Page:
T.E.R:R.A.I.N - Taranaki Educational Resource: Research, Analysis and Information Network

Clinopodium vulgare (Wild basil)

Kingdom: Plantae
(Unranked): Angiosperms
(Unranked): Eudicots
(Unranked): Asterids
Order: Lamiales
Family: Lamiaceae
Subfamily: Nepetoideae
Tribe: Mentheae
Genus: Clinopodium
Species: C. vulgare
Scientific name: Clinopodium vulgare
Synonyms: Calamintha clinopodium. Calamintha vulgaris
Common name: Wild basil

Clinopodium vulgare is a member of the dead-nettle family characterised by their square stems and flowers with joined petals arranged in two lips. It is a perennial growing to 0.5 m by 0.5 m. Its flowers are pinkish 10-15mm long with an upper lip which is two lobed and the lower one which is three lobed. The flowers are in whorls at the top of the stems and at the axils of the leaves. The bracts and calyx are hairy. Flowers from December to May. The flowers are hermaphrodite (have both male and female organs) and are pollinated by bees, lepidoptera, insects.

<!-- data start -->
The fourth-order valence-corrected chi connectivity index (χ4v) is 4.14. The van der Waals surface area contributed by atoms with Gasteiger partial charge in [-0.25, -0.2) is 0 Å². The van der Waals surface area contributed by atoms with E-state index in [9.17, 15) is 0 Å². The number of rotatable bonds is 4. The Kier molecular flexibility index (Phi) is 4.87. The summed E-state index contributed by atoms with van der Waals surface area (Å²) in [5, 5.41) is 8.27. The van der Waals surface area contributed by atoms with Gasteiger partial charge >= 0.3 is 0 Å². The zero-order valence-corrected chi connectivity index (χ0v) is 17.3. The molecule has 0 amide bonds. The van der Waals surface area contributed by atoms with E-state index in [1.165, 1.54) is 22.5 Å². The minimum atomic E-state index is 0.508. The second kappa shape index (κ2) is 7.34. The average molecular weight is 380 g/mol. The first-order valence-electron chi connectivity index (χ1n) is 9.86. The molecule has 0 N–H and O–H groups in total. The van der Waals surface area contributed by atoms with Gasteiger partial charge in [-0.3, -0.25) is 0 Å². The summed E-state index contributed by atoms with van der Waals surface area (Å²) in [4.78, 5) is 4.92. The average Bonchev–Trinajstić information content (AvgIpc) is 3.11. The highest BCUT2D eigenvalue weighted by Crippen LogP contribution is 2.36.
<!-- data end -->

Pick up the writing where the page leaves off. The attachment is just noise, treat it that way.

The leaves are oval and slightly toothed and stalked in opposite pairs. It is only slightly aromatic.
It is found growing in damp areas near hedges, scrub and road-sides in much of the North Islands and parts of the South Island.
It is easily mistaken for selfheal.

The top surface of a leaf

The underside of a leaf

Thanks to Wikipedia for text and information: https://creativecommons.org/licenses/by-sa/3.0/